What to watch: It could be an ‘interesting trading year’ for European markets where historical price relationships could be irrelevant.
Weather U-turn causes quality concerns.
US corn may have a problem, but the rest of the world does not.
And the situation on US soyabean has been driving the oilseed markets.
Nov-19 LIFFE wheat futures closed on Wednesday June 19 at £152/tonne, up 0.15/t on the week.
After a prolonged period of dryness up until early spring which spooked operators who feared a repeat of 2018, Mother Nature changed its mind and things have made a staggering U-turn.
Heavy rains have been observed across most of the country last week resulting in localised flash floods, particularly in the northern counties where quality concerns are now on the rise due to lodged crops.
According to official data, the first half of June 2019 was one of the wettest in more than 30 years with more than 100mm in Lincolnshire between June 1 and 15 compared to just 13mm last year and about 30mm on average.
However, the potential losses in the North could be more than offset by the above average yields expected further south and a 15+mt 2019 UK wheat crop would easily be achievable. From now until harvest, crops only need more sunshine and warmth, precisely what the most recent European weather model has in store for the next 10 days.
On the physical market, an increased demand for feed wheat/barley is currently noticed due to ‘expensive’ maize prices whilst the harvest is just around the corner.
The European grain markets have again struggled to work out if they should try and compete with other origins or plough their own furrow.
US markets started the week firmer pulling the EU values with them but have since put in a downward price correction. Prices of EU wheat were further questioned when Egypt bought a few cargoes of 21-22 July wheat around 210$ cost and freight.
This was reported to be close to $15 cheaper than the cheapest French offer.
This could look like a shock headline, but the position is relatively early for France and with a relatively tight EU old crop carry out matched with now ‘expensive’ imported corn values, it wasn’t much of a surprise for many.
If imported corn values continue at current levels then EU old crop corn should look reasonably well priced and any consumers short of commodities will be looking close to home for supplies. This home shopping could easily put demand back into wheat and barley which will successfully remove the EU’s need to compete heavily with Black Sea wheat short term.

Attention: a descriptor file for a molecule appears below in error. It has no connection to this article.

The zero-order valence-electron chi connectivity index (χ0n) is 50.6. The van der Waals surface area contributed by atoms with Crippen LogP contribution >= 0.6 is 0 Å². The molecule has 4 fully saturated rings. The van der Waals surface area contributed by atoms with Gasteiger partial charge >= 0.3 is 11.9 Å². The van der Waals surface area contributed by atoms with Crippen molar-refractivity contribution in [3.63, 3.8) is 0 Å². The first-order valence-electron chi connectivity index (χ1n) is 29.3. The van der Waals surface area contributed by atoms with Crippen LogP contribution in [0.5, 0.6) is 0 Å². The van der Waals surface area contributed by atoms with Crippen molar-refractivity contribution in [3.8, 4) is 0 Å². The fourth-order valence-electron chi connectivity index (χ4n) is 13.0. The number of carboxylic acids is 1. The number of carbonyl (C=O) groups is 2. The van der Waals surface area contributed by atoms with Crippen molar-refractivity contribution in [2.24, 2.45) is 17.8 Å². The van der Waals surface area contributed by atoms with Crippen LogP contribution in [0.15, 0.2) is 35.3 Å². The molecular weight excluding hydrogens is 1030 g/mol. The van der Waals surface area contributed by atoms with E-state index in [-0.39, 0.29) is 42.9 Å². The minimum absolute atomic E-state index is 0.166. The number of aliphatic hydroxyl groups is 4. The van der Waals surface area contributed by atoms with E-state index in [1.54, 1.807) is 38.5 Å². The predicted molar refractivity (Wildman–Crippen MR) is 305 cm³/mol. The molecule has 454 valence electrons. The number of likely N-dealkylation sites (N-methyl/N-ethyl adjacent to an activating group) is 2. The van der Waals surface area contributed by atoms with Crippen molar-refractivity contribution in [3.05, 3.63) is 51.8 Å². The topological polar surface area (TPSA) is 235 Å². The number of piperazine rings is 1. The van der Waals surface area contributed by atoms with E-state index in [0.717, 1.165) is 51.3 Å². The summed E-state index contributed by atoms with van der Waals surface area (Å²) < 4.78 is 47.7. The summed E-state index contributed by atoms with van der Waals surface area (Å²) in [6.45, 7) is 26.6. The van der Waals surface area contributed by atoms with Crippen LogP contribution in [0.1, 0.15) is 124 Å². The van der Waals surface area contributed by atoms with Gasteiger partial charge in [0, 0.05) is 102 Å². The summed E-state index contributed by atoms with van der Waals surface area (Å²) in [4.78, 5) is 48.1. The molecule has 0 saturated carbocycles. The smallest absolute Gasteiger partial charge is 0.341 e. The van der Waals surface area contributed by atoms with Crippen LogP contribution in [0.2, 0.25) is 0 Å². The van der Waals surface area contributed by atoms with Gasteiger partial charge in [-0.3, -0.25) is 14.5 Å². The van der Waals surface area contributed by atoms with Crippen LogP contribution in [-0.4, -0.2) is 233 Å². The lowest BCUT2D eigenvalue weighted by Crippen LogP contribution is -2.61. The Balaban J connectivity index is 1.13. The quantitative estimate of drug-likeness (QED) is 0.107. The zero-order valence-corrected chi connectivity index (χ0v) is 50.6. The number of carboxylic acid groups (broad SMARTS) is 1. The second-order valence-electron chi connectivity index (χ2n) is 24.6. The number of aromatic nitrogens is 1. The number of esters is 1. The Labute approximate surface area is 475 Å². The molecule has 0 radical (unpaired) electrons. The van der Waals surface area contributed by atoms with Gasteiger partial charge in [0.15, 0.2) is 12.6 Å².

The market should become even more interesting when the real story is known about planted corn acres in the US which is likely to result in an interesting trading year where historical price relationships could easily be irrelevant.
Now that the latest realistic date for US corn plantings has passed, the all-consuming ‘planted acreage’ debate of the last few weeks should fade.
Looking to new crop, on the supply side, the world’s growers will likely produce a record 2019 wheat crop, at well over 760mt. Europe looks to be on course for a decent grain crop, following last year’s disaster.
The Black Sea region will be producing another mammoth grain crop and will be aggressively competing for wheat sales into the Black Sea, Middle Eastern markets, the EU and Asia, likely front-loaded pre-Christmas.
South American corn and soybean crops are also substantial and will also be searching for export markets. Some will head north into the US, but some will also try to gain access into Europe. Down under, winter crops are finally planted and, even with adverse conditions of late, the US is still forecasted to have the largest exportable wheat surplus for the last three years.
On the demand front, question marks remain over Chinese soybean demand, as their ongoing African Swine Fever epidemic shows no signs of abating. Indonesia, the world’s second largest wheat importer, is likely to need 11mt supplies, slightly below the number one importer, Egypt, with a 12.3mt requirement. Philippines will be needing over 6mt imports.
Grains will begin harvesting in our part of the world in the next few weeks. These markets will likely be amply supplied. Meanwhile, our regional grain demand profile hasn’t altered significantly year on year. Heading into extra time, it’s supply 1: demand 0. Prices should act accordingly.
The soybean planting and stock situation in the US continues to be the main driver of the oilseed market this week.
The United States Department of Agriculture (USDA) reported that US soybean ending stocks for 18/19 were now above 1 billion bushels. Ultimately, this carry over stock will continue to keep a lid on prices in the overall global oilseeds complex.
However, soybeans have rallied again in the last few days due to continued wet weather in the US Plains which has not helped the planting pace or the final yield estimates. As a result of this, funds continue to cover their short position in the Chicago Soybean futures markets.
Analysts are forecasting the biggest Ukrainian rapeseed crop on record. Latest forecasts are up to 3.9/4mt, most of which will head to Europe between August and December.
This goes some way to negate the smaller 2019 EU oilseed crop expectation (17.8mt versus 20mt in 2018).
In the UK, a weak sterling is helping domestic prices but this will remain volatile as the political outlook is uncertain.